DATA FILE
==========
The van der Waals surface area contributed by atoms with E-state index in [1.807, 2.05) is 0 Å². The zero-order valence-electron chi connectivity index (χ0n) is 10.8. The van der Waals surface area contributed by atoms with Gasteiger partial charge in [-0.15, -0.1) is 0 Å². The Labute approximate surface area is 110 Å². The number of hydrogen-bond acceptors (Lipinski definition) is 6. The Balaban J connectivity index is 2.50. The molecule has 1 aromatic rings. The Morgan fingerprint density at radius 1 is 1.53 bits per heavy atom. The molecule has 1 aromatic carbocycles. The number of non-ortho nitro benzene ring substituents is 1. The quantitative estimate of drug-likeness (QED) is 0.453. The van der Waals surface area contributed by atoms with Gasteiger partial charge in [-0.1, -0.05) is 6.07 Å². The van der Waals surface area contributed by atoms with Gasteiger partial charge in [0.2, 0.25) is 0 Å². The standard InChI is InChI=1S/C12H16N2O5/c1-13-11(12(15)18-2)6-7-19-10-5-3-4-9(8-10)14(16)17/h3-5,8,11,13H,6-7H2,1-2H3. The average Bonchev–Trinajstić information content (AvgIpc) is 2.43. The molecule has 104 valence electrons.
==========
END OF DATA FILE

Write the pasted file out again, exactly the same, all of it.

The van der Waals surface area contributed by atoms with E-state index in [1.807, 2.05) is 0 Å². The zero-order valence-electron chi connectivity index (χ0n) is 10.8. The van der Waals surface area contributed by atoms with Gasteiger partial charge in [-0.15, -0.1) is 0 Å². The Labute approximate surface area is 110 Å². The number of hydrogen-bond acceptors (Lipinski definition) is 6. The Balaban J connectivity index is 2.50. The molecule has 1 aromatic rings. The Morgan fingerprint density at radius 1 is 1.53 bits per heavy atom. The molecule has 1 aromatic carbocycles. The number of non-ortho nitro benzene ring substituents is 1. The quantitative estimate of drug-likeness (QED) is 0.453. The van der Waals surface area contributed by atoms with Gasteiger partial charge in [-0.1, -0.05) is 6.07 Å². The van der Waals surface area contributed by atoms with Gasteiger partial charge in [0.2, 0.25) is 0 Å². The standard InChI is InChI=1S/C12H16N2O5/c1-13-11(12(15)18-2)6-7-19-10-5-3-4-9(8-10)14(16)17/h3-5,8,11,13H,6-7H2,1-2H3. The average Bonchev–Trinajstić information content (AvgIpc) is 2.43. The molecule has 104 valence electrons.